The U.S. Coast Guard hoisted seven crewmembers from a foreign-flagged tugboat off Maryland after the vessel lost propulsion and went adrift in stormy weather.
The 103-foot Legacy was towing the 290-foot deck barge B250 between New Jersey and the South American nation of Guyana when its towline ultimately became caught around both of its propellers, the Coast Guard said. Legacy became adrift at about 0330 on Jan. 14, and its crew was rescued later that evening.
“The tow line snapped and entangled in the propeller, leaving it loose in the water,” Coast Guard spokesperson PA3 Carmen Caver, of Public Affairs Detachment Baltimore, said via email. “When Legacy tried to make way to possibly get aid from another tug, the second propellers fouled. This rendered the vessel inoperable.”
According to the Coast Guard, Legacy towed the deck barge using a 1,000-foot towline. Additional details about the towing system used by the crew were not available.
However, the towing system incorporated a soft line, which ultimately became entangled on both props, according to Phil Risko, president of Northstar Marine of Cape May Courthouse, N.J., which coordinated the salvage.
Boss Marine of Guyana recently acquired the tugboat and barge B250, which were on a delivery voyage when the incident happened. Details about the crew during this run were not available.
The 3,900-hp Legacy is the former Seabulk Towing tug Goliath, which was built in 1981. It is powered by twin EMD engines and equipped with a single-drum HBL winch on its aft deck for towing. Details on B250 were not available.
Legacy got underway from Dorchester Shipyard in Dorchester, N.J., on Jan. 13 for Guyana with an intermittent stop planned in St. Vincent and Grenadines, AIS data showed. Tugs helped escort the vessels into Delaware Bay, where the crew planned to hug the coast while heading south.
The towline initially became snagged soon after the tow entered the unprotected waters outside Delaware Bay. Winds from the northwest began pushing the tow out to sea. The crew tried to maneuver toward shore under one engine when the line parted and fouled the second prop, Risko said.
Weather observations recorded by NOAA Station 44009, located roughly 26 nautical miles southeast of Cape May, N.J., show the northwest winds increased from 10 knots to more than 22 between the evening of Jan. 13 and the morning of Jan. 14. Seas built from 6 feet to nearly 8 feet by the evening on Jan. 14 when the crew was rescued.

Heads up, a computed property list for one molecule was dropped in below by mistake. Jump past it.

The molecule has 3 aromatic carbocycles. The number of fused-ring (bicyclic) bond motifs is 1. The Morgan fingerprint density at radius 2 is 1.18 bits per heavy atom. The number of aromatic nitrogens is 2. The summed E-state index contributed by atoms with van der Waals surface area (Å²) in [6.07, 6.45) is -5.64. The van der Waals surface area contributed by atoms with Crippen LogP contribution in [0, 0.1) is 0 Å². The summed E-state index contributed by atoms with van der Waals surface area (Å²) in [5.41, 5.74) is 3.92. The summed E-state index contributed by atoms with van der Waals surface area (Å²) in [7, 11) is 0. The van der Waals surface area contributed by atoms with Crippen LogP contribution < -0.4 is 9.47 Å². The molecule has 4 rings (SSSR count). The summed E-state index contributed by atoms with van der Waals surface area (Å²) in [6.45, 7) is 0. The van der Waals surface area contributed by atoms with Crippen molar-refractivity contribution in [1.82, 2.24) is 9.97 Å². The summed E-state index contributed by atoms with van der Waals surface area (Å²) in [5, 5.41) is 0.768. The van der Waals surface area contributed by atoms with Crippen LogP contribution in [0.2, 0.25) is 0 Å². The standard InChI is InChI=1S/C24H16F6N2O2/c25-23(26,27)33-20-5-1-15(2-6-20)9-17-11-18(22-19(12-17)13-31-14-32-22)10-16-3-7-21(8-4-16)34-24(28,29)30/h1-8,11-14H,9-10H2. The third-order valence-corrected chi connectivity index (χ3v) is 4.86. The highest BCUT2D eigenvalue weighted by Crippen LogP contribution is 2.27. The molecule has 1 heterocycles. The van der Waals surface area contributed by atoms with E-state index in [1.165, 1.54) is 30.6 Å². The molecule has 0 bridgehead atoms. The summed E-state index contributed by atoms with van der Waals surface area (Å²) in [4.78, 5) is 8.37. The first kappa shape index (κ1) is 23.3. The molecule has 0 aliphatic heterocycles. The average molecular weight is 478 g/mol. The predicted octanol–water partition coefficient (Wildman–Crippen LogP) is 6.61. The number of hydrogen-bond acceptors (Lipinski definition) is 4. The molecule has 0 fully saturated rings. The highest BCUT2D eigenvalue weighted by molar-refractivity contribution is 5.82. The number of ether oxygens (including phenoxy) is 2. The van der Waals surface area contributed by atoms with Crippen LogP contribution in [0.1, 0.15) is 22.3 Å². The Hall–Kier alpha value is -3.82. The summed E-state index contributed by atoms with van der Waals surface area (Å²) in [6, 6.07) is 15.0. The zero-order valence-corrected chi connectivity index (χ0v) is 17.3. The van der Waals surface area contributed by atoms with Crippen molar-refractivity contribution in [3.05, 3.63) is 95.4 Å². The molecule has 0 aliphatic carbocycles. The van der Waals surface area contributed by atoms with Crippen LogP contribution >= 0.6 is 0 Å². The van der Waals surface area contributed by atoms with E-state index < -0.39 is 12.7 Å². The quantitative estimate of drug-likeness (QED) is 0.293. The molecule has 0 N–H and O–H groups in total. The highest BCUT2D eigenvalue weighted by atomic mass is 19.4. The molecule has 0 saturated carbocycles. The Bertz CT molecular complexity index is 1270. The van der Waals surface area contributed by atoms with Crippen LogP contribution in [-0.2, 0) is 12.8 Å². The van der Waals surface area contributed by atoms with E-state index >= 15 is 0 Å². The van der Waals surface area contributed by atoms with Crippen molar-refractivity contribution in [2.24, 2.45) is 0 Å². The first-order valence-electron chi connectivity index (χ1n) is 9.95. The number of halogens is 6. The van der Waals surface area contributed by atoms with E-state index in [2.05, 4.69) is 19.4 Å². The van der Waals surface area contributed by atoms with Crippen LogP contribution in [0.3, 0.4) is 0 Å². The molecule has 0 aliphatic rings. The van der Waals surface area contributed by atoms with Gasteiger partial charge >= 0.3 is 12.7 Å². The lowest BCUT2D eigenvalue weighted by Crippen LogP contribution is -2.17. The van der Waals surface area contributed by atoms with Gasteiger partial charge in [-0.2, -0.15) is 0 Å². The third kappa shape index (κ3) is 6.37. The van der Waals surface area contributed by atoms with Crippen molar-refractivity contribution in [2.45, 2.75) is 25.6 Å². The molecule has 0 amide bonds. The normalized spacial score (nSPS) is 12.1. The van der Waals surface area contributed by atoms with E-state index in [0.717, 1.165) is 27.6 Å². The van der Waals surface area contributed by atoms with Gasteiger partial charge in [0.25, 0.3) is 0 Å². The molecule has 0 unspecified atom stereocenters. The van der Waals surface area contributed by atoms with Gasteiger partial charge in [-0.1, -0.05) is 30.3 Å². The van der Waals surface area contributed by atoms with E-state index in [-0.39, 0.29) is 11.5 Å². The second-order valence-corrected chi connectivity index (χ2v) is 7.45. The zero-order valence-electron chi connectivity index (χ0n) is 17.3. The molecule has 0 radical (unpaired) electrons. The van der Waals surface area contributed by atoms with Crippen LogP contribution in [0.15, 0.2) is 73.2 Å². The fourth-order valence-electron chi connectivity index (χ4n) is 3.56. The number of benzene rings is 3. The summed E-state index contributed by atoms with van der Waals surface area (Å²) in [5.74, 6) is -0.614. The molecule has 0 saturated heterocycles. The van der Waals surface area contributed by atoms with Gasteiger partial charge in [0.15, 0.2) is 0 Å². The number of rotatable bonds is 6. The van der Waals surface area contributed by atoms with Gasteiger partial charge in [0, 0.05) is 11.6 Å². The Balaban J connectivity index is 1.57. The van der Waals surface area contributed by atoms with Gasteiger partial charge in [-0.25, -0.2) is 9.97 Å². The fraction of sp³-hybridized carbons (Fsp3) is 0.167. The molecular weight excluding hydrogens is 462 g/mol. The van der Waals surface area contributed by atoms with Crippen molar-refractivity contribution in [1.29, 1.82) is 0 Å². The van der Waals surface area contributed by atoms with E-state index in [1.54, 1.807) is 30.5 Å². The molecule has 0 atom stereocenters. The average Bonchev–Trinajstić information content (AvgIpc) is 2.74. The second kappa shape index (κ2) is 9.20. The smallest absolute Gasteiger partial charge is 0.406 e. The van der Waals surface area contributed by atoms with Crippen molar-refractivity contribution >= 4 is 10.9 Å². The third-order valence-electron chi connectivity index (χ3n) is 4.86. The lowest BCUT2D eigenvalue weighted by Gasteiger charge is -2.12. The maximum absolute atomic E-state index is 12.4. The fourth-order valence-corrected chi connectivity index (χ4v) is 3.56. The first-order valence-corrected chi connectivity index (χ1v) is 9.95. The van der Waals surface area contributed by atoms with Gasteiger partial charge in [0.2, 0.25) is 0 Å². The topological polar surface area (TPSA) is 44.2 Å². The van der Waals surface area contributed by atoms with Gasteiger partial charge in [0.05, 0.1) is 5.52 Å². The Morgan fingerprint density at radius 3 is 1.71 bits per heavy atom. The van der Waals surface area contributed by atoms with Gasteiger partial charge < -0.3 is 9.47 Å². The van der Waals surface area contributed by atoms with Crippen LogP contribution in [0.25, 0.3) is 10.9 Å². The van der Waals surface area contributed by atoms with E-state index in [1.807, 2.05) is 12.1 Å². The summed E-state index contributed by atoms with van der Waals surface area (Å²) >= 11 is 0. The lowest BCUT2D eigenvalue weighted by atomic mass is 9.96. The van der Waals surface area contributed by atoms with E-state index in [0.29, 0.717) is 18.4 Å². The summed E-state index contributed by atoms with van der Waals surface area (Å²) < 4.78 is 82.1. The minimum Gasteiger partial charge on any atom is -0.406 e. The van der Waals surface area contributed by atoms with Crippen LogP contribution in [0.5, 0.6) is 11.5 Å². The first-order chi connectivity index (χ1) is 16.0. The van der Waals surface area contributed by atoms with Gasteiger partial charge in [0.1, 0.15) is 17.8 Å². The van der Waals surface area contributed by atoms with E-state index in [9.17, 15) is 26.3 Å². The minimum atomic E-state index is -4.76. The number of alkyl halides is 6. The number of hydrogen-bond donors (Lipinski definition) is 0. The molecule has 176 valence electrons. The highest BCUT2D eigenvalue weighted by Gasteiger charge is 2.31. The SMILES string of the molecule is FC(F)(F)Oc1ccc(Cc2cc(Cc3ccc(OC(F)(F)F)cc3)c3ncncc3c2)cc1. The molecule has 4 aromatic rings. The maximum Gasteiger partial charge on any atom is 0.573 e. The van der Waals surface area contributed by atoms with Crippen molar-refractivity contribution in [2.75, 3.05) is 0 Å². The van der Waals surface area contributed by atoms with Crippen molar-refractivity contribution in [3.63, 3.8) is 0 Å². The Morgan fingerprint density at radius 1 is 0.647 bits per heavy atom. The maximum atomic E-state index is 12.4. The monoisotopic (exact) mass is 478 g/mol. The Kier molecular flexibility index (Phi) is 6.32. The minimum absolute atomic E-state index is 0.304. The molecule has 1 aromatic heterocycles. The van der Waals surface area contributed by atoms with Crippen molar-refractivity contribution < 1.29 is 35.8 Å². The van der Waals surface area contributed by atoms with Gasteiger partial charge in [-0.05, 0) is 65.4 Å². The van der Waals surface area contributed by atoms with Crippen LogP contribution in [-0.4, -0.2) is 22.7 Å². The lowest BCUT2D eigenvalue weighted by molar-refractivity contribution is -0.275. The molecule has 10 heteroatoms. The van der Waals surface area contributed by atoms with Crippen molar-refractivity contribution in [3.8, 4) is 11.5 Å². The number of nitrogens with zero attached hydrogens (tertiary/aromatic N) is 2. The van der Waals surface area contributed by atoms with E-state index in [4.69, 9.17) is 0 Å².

Those northwest winds pushed the disabled vessel further from shore. The Coast Guard cutter Lawrence Lawson diverted to the scene and arrived at about 0830 on Jan. 14. The cutter could not reach the stricken tug due to rough seas and the loose line in the water.
“Later in the afternoon, the crew of Legacy decided they wanted to abandon ship (and) the only way to get them out safely was via hoist,” Caver said. “We launched an MH-65 Dolphin from Air Station Atlantic City and one from Air Station Elizabeth City. They arrived and hoisted the seven people from the tug around (1930).”
Legacy and B250 remained adrift after crew were rescued. Salvage teams placed a locator beacon on Legacy but could not get one onto B250, Risko said. Both vessels were drifting in the wind and current. Within a couple days B250 had floated more than 60 miles from shore.
Northstar Marine had no tugs readily available to perform the salvage. It hired the 2,400-hp Shannon Dann and 2,400-hp Charles James from Dann Ocean Towing and Stasinos Marine, respectively.
With a narrow weather window in the days following the rescue, they focused on recovering Legacy. The two tugs ultimately brought it under tow and returned it to Dorchester Shipyard on Jan. 19, Risko said.
As of late January, the whereabouts of B250 was not known. It is presumably still adrift somewhere in the Atlantic Ocean.